My Son Lives In His Own Little World. Here’s Why I Envy Him.

Sometimes my son has this look on his face like he sees things we don’t.

He tilts his head to the side and grins softly, as if heaven is playing a song just for him. He twirls his fingers to the music. Early in the morning I can hear him over the monitor in his room making sounds and expressions none of us can understand. I think he is talking to God in a language only the two of them know.

Sometimes I think Jon Alex sees angels. Sometimes I think he hears the music coming from heaven’s chorus. Sometimes I think he talks to God… and God talks back to him.

Sometimes I get jealous of his world.


Oftentimes we describe our children with autism as “living in their own world.” Their senses are overly acute in many instances to touch, sound, sights, smells and the tactile evidence of the world around them. And they can seem far more interested in their world than in ours.

Maybe they really aren’t living “in their own world.” Maybe they are living in the world as it was originally created.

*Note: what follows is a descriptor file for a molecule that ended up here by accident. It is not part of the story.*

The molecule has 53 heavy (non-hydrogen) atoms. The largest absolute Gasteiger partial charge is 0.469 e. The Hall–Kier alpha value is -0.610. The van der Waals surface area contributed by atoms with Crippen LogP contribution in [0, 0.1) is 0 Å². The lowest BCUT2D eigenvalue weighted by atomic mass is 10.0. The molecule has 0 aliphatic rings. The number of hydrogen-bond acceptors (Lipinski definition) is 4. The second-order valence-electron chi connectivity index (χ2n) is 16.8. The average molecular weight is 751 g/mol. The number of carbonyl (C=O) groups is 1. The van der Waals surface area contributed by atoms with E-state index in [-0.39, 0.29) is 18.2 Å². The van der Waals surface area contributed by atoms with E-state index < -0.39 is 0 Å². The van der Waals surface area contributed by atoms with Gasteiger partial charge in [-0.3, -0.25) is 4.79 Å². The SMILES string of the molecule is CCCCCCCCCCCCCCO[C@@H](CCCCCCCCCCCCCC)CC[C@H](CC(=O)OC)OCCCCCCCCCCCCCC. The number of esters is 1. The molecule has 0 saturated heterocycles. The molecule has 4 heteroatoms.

My son Jon Alex lives in a world of unconditional love and acceptance. In his world grace abounds, loves triumphs over all, and contentment can often be found with the simplest of things. His world is one of purity, simplicity, innocence, and goodness.

I’m jealous of his world.

His world isn’t polluted by envy, jealousy, pride and hatred. His world is enticing, even beckoning. His world puts an equal value on all people, seeing them through the eyes of significance, kindness, and human dignity.

Maybe we are the ones living in our own little world.

Have you ever been mesmerized by a child with autism and wondered what they were thinking, or what was going on in their mind? Have you ever looked at that child and wondered if they were thinking the same thing about you?

When you have been puzzled by their behavior or baffled by their routine, have you ever wondered if they feel the same way about your behavior or routines? When you have struggled with their personality traits that can seem peculiar, have you ever wondered if they feel the same way about some of your personality traits that seem so peculiar to them?

Maybe instead of focusing on drawing him into my world, I need to boldly venture into his world with expectation. I know I have learned far more from my son than he has learned from me. I realize now he’s nothing like me and yet he is everything I want to be.

Maybe I am the one who needs healing.

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